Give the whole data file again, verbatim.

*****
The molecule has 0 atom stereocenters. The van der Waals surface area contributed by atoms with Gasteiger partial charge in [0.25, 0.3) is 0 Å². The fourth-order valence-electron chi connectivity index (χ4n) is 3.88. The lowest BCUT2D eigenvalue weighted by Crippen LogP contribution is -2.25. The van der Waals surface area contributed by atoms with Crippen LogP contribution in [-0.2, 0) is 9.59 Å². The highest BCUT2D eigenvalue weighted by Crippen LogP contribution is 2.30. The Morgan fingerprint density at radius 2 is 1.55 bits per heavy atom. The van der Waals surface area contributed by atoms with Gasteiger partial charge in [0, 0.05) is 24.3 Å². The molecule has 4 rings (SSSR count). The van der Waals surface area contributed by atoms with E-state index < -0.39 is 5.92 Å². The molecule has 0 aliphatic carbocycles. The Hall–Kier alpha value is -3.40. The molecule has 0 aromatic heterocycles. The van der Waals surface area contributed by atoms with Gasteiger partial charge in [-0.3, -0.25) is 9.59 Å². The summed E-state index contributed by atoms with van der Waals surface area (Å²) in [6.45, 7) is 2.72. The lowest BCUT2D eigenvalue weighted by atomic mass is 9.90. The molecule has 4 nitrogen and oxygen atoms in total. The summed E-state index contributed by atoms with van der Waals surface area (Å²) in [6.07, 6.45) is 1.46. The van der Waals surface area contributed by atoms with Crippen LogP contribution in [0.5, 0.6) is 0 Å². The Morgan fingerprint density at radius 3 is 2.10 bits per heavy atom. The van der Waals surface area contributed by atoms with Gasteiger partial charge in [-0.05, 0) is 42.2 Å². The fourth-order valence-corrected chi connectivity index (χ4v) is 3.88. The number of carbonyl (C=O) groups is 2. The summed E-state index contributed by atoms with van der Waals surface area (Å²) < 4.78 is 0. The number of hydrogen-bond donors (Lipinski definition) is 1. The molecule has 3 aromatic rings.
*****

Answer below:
The molecule has 0 atom stereocenters. The van der Waals surface area contributed by atoms with Gasteiger partial charge in [0.25, 0.3) is 0 Å². The fourth-order valence-electron chi connectivity index (χ4n) is 3.88. The lowest BCUT2D eigenvalue weighted by Crippen LogP contribution is -2.25. The van der Waals surface area contributed by atoms with Crippen LogP contribution in [-0.2, 0) is 9.59 Å². The highest BCUT2D eigenvalue weighted by Crippen LogP contribution is 2.30. The Morgan fingerprint density at radius 2 is 1.55 bits per heavy atom. The van der Waals surface area contributed by atoms with Gasteiger partial charge in [0, 0.05) is 24.3 Å². The molecule has 4 rings (SSSR count). The van der Waals surface area contributed by atoms with E-state index < -0.39 is 5.92 Å². The molecule has 0 aliphatic carbocycles. The Hall–Kier alpha value is -3.40. The molecule has 0 aromatic heterocycles. The van der Waals surface area contributed by atoms with Gasteiger partial charge in [-0.3, -0.25) is 9.59 Å². The summed E-state index contributed by atoms with van der Waals surface area (Å²) in [6.45, 7) is 2.72. The lowest BCUT2D eigenvalue weighted by atomic mass is 9.90. The molecule has 4 nitrogen and oxygen atoms in total. The summed E-state index contributed by atoms with van der Waals surface area (Å²) in [6.07, 6.45) is 1.46. The van der Waals surface area contributed by atoms with Crippen LogP contribution in [0.5, 0.6) is 0 Å². The Morgan fingerprint density at radius 3 is 2.10 bits per heavy atom. The van der Waals surface area contributed by atoms with Gasteiger partial charge in [-0.05, 0) is 42.2 Å². The fourth-order valence-corrected chi connectivity index (χ4v) is 3.88. The number of carbonyl (C=O) groups is 2. The summed E-state index contributed by atoms with van der Waals surface area (Å²) < 4.78 is 0. The number of hydrogen-bond donors (Lipinski definition) is 1. The molecule has 3 aromatic rings.